By CHIMA TITUS NWOKOJI
The Nigeria Deposit Insurance Corporation (NDIC) has released about $11 million (circa N1.072 billion) to Savannah Bank of Nigeria (SBN), to facilitate its return to the Nigerian financial market. The corporation, in its 2011 Annual Report and Statement of Accounts, said it released N450 million to the bank in 2009 plus a balance of N460 million.
It explained that another N162 million belonging to the bank had also been released in 2011. Savannah Bank had its operating licence revoked by the Central Bank of Nigeria (CBN) on February 15, 2002 over alleged grave financial condition, which culminated in the total erosion of its capital base and inability to meet statutory obligations to customers and other stakeholders. The bank was also alleged to have failed to comply with other obligations specified by the CBN.
However, following a spirited legal battle by directors of the bank, the Court of Appeal, sitting in Abuja and presided over by Justice U. M. Abba’aji, on February 5, 2009, ordered that the licence be reinstated to the bank. The Court of Appeal proceeded to prescribe six months within which SBN should capitalize, a deadline that expired in July 2009, without the bank being able to meet the financial requirements to resume operation.
Since then, the Nigerian business community has been looking up to the directors of Savannah Bank to raise a statutory N25 billion needed to operate as a national deposit money bank. Given the constraints that the directors of Savannah Bank are having, raising the minimum capitalization to enable the bank resume business, some observers are of the view that the bank may enter the market as a regional bank, which means that they will need to raise additional N9 billion to add to the N1billion from NDIC to make up the N10 billion needed to operate as a regional bank.
At a recent workshop in Jigawa State, Director, Insurance and Surveillance Department of the NDIC, Mr. Zaccheaous Anete, while assuring depositors of defunct Societe Generale Bank of Nigeria (SGBN) Limited, of safety of their deposits as the bank begins operation soon, said Savannah Bank would follow suit. According to him: “Very soon, Savannah will follow the same process that SGBN followed. The owners have been making frantic efforts, working together with CBN and NDIC to make sure they are back to the system.
“There are a lot of things we do in terms of supervision and resolution that may not be made known to the public. But I want to assure you that depositors in those banks will not lose their money. It is just a matter of time,” he affirmed. For any depositor, Anete said NDIC stands ready to pay. This is because the money the corporation uses is not the money from the assets of the liquidated banks. “The money we are using to pay depositors is the premium contributed by banks into a deposit insurance fund. That money is there but we cannot go against the law.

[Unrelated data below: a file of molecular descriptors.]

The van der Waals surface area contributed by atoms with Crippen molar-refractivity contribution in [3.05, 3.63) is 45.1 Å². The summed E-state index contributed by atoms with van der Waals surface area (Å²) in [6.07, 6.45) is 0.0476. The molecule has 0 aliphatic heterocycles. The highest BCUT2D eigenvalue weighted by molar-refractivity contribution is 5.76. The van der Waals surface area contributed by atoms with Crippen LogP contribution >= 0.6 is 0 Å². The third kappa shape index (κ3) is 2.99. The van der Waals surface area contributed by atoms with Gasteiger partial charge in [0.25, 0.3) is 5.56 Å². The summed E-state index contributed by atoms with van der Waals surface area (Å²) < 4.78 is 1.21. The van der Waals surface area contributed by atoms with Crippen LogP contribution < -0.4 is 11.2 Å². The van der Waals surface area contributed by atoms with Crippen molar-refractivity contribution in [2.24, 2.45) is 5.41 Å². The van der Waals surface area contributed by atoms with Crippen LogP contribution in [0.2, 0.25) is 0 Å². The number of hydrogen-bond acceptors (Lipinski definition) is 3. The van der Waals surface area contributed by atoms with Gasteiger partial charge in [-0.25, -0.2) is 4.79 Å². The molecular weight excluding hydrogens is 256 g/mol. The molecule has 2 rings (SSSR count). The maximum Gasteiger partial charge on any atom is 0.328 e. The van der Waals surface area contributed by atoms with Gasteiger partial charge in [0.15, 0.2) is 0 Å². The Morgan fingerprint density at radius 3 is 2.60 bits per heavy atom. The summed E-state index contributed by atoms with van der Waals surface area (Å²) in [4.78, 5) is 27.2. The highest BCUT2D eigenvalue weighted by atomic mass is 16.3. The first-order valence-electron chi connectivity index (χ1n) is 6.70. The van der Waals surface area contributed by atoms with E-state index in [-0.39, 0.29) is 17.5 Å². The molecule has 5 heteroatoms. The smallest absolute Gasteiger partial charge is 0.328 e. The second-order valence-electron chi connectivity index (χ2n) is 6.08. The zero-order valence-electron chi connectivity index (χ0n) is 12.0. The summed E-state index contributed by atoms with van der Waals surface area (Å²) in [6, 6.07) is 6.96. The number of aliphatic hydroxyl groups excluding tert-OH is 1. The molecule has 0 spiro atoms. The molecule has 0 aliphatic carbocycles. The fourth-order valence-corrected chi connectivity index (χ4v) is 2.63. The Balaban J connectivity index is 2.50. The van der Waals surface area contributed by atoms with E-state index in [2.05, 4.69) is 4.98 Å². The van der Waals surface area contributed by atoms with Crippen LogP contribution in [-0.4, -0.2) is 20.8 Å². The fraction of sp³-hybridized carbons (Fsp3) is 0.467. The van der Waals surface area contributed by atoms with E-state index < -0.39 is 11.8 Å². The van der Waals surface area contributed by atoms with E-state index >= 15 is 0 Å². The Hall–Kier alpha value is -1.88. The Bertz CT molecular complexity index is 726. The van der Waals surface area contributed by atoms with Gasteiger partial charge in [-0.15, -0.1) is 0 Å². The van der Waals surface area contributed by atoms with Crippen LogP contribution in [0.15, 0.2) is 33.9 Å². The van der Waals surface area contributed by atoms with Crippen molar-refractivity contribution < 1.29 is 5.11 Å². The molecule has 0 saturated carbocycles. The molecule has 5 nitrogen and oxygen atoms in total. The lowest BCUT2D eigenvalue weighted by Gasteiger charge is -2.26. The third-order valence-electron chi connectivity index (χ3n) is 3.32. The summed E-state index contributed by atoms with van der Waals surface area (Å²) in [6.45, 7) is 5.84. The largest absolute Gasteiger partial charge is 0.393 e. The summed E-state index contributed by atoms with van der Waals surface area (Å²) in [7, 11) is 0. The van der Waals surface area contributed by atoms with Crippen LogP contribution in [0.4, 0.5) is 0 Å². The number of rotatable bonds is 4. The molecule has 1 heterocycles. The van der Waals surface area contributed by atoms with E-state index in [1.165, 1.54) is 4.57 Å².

We are a law abiding institution.” It would be recalled that as part of the strategic plan to re-launch the Savannah Bank brand into the competitive banking market in Nigeria, top management of the bank in December 2011 held a three-day strategy session facilitated by its financial advisers, PriceWater Coopers (PWC) Global network at its Abuja head office annex. Leading the strategy session, Mr. Steve Burke of PWC South Africa and Mr. Ken Igbokwe of Nigeria office, were assertively confident in their presentations that Savannah Bank’s re-entry, given all the efforts and available information, will excel in the core service area being planned.
The NDIC report indicated that the cumulative recovery of assets of closed banks in liquidation had reached about N22.236 billion in 2011 – representing a 2 per cent increase compared to about N21.756 billion recovery made in 2010. A total sum of N13.48 million ($85,558) had also been recovered from closed microfinance banks as at December, 2011, the report shows. While appraising the corporation’s activities in the period under review, Managing Director/Chief Executive, NDIC, Alhaji Umaru Ibrahim, said the commission commenced payment of insured deposits to the depositors of Triumph and Fortune Banks) which were closed in 2006.
He stated that about N26 million ($165,027) out of N804.35 million ($5.1 million) had been paid to 656 depositors of Fortune Bank in-liquidation while about N1.6 million ($10,155) out of N45.36 million ($287,908) had been paid to 35 depositors of Triumph Bank in-liquidation as at December 2011. According to the NDIC boss: “The NDIC had in the last one year recorded notable achievements in the protection of depositors and promotion of safe, sound and stable banking system in Nigeria.” Ibrahim said: “It is heartwarming to indicate that during the year under review, 3 additional banks in-liquidation, namely: Co-operative and Commerce Bank, Commercial Trust Bank and Ivory Merchant Bank, had declared a final dividend of 100 percent of total deposits.
With that development, 14 of the 34 liquidated banks, prior to 2006, had declared a final dividend of 100 per cent of total deposits, indicating that all their depositors would fully recover their deposits trapped in the banks.” Meanwhile the corporation enhanced the pace of debt recovery as well as payment of uninsured deposits by appointing a number of debt recovery agents and offering for purchase 13 eligible bank assets with total book value of 3.85 billion naira ($24.4 million) to the Asset Management Corporation of Nigeria (AMCON) to boost recovery and facilitate payment last year.